Compensation is the amount of money paid to the landowner and other parties with an interest in the land as a result of the land being resumed.
If, on the date the resumption notice is published in the Queensland Government Gazette, you have an interest in the land resumed (for example, if you are the owner, lessee or licensee), you can claim compensation. You may be able to claim compensation for other types of interests you have in the land; you should obtain legal advice about your specific circumstances.
Shortly after the resumption notice has been published in the Queensland Government Gazette, the Coordinator-General (CG) will usually make an offer of compensation to you. If you are satisfied with the CG's offer, settlement will be arranged as quickly as possible, usually within a few weeks. If you do not agree with the offer made by the CG, you or your legal representative should lodge a written compensation claim - if you have not already done so - so that negotiations on the amount of compensation to be paid can commence.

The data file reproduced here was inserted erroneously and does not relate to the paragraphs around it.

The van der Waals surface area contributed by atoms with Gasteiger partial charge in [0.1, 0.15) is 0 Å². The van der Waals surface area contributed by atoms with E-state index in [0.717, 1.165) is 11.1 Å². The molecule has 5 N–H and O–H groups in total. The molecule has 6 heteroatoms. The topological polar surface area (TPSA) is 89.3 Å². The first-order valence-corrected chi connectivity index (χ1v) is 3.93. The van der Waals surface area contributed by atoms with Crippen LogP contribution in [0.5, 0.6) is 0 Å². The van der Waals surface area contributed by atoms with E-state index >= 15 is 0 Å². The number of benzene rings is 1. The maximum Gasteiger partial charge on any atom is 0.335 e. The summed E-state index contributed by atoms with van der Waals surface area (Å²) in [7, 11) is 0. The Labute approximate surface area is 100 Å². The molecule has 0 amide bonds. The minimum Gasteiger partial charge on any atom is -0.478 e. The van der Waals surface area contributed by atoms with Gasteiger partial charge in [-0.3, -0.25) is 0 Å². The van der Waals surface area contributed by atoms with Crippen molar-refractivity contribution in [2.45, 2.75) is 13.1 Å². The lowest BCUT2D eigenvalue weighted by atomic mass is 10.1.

Along with a copy of the gazette resumption notice, you will receive a compensation claim form to complete and return to the Coordinator-General (CG). If you do not wish to use this form, you can lodge your claim in any written format you choose, however it must comply with all of the requirements of section 19 of the Acquisition of Land Act 1967. It is recommended you engage a registered valuer and solicitor to help you prepare and lodge your claim (and to participate in any subsequent compensation negotiations). If you need to engage other specialist consultants, it is recommended you contact the relevant professional bodies, who will be able to provide you with referrals. For land resumed after February 2009, claimants must lodge their claims within three years of the publication of the resumption notice in the Queensland Government Gazette. If a claim is received after that deadline, it is at the CG's discretion whether to accept it or not.